came on an expanded TI. Check out my memory tester in
the downloads section, which shows you how to access
the full 16MB. Written in 100% machine code, runs with
design 16x16 sprites with program written in XB
- I wanted a good sprite designer for the 4a for a game
I plan to develop, but all the ones I tried in XB were
seriously slow and rather limiting. This version, in
XB, lets you work with six 16x16 sprites at a time,
rotate them, scroll them, invert them, save them, and
reload them for later editing, and is at least twice
as fast as the other ones I tried...
Simulation - My first machine code program
on the TI since 1991, when I released The
Game Writers Toolkit through Abbots Software. If
you are interested in game writing on the old 4A, and
want a starfield, then check out this code, which does
it without using sprites - nice, pixel by pixel scrolling.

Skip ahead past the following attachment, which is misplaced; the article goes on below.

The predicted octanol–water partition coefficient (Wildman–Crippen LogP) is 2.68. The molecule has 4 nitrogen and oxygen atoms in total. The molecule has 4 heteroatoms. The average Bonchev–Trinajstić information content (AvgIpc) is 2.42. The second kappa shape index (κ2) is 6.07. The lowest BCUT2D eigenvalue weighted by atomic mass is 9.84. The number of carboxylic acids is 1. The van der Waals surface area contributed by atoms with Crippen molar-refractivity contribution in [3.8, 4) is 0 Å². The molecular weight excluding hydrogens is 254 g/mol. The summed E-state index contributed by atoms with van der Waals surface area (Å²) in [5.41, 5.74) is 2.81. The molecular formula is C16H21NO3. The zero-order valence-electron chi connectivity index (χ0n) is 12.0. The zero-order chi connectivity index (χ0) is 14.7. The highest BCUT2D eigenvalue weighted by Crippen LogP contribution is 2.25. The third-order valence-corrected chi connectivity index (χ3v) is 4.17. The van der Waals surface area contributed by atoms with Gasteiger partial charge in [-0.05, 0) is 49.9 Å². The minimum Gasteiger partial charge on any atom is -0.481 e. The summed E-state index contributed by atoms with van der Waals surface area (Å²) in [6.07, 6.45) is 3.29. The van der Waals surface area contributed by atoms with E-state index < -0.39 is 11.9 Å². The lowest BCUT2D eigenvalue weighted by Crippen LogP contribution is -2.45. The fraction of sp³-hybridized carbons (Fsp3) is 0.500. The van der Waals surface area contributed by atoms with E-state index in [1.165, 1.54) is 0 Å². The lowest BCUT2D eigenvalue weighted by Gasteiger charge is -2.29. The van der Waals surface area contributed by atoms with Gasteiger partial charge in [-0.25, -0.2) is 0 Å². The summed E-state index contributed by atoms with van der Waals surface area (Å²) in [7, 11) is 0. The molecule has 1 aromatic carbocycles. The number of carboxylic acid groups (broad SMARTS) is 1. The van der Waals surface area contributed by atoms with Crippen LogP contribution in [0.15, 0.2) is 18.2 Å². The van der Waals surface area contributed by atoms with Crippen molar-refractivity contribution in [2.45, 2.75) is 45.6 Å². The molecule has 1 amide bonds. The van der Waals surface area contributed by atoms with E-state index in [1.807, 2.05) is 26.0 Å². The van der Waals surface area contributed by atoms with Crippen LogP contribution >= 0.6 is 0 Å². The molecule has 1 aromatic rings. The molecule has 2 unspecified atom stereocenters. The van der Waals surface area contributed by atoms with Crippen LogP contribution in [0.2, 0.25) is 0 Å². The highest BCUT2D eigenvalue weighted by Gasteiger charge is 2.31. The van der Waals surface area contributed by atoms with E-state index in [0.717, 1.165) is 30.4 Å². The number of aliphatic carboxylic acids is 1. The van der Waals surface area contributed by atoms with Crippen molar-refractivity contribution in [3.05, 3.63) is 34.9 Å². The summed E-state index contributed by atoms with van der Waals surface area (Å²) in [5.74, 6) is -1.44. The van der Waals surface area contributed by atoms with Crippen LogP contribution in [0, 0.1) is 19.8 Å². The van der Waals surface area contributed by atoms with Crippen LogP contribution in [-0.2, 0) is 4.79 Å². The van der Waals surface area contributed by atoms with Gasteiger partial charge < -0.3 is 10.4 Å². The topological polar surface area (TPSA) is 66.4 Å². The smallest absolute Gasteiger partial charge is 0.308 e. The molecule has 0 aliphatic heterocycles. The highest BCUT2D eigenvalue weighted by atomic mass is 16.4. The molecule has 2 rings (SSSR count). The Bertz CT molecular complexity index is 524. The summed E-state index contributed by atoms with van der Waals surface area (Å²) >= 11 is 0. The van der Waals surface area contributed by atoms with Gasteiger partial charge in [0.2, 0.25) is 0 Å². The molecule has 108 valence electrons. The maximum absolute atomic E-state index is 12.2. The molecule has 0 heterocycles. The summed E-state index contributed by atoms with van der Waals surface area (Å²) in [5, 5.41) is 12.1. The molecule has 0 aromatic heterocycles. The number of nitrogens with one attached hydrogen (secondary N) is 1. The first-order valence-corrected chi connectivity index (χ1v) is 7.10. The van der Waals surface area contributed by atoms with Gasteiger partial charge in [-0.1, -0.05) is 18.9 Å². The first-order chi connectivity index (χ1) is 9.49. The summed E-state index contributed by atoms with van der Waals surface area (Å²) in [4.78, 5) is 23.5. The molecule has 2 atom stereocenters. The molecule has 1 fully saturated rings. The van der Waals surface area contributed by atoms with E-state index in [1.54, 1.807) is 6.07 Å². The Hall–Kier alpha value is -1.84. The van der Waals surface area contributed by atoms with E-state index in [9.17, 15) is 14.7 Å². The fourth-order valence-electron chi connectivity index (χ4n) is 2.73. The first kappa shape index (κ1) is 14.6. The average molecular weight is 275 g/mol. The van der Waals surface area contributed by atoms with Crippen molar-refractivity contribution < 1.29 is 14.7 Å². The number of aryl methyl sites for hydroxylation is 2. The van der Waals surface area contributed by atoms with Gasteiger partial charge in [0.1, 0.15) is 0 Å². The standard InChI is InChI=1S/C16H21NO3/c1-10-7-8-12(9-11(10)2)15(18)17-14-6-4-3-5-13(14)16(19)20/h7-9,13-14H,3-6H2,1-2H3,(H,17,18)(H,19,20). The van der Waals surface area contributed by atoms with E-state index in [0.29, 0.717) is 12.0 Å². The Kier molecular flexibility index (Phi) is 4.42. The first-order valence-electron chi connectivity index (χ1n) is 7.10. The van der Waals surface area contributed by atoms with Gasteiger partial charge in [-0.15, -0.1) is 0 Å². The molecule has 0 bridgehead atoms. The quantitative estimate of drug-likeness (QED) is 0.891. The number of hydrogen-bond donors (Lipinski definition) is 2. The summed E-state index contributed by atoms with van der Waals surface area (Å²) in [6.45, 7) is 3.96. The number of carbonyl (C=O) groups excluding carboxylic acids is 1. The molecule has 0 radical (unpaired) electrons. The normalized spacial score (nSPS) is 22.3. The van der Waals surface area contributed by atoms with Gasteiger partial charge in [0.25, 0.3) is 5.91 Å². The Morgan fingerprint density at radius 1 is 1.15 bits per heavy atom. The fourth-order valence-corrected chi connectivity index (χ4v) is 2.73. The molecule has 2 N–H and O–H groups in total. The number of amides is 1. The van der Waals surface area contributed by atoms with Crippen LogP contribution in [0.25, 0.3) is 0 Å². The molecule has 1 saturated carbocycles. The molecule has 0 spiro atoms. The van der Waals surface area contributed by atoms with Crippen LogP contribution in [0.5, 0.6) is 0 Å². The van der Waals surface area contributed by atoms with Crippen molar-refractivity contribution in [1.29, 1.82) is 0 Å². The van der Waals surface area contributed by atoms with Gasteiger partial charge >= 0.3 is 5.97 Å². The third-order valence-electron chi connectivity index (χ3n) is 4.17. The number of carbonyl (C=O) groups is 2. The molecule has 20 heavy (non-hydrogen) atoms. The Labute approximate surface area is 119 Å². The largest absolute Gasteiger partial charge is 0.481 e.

Welcome to my little corner of 99er.net.
It's warm and dry in here, so hunker down and make
This site is my little tribute to the computer that
got me started in the computer industry, and the reason
I make a living working with the computers - the Texas
I have been getting back into the 4A for late, using
mainly the fabulous Win994a emulator by Cory Burr,
available for download
on 99er.net (see
the dedicated forums
for lots of Q/A's about Win994a).
Because of Win994a, I have been writing some code once
again, and so I thought I would make the code I write available
to all via these pages. All downloads on this site are to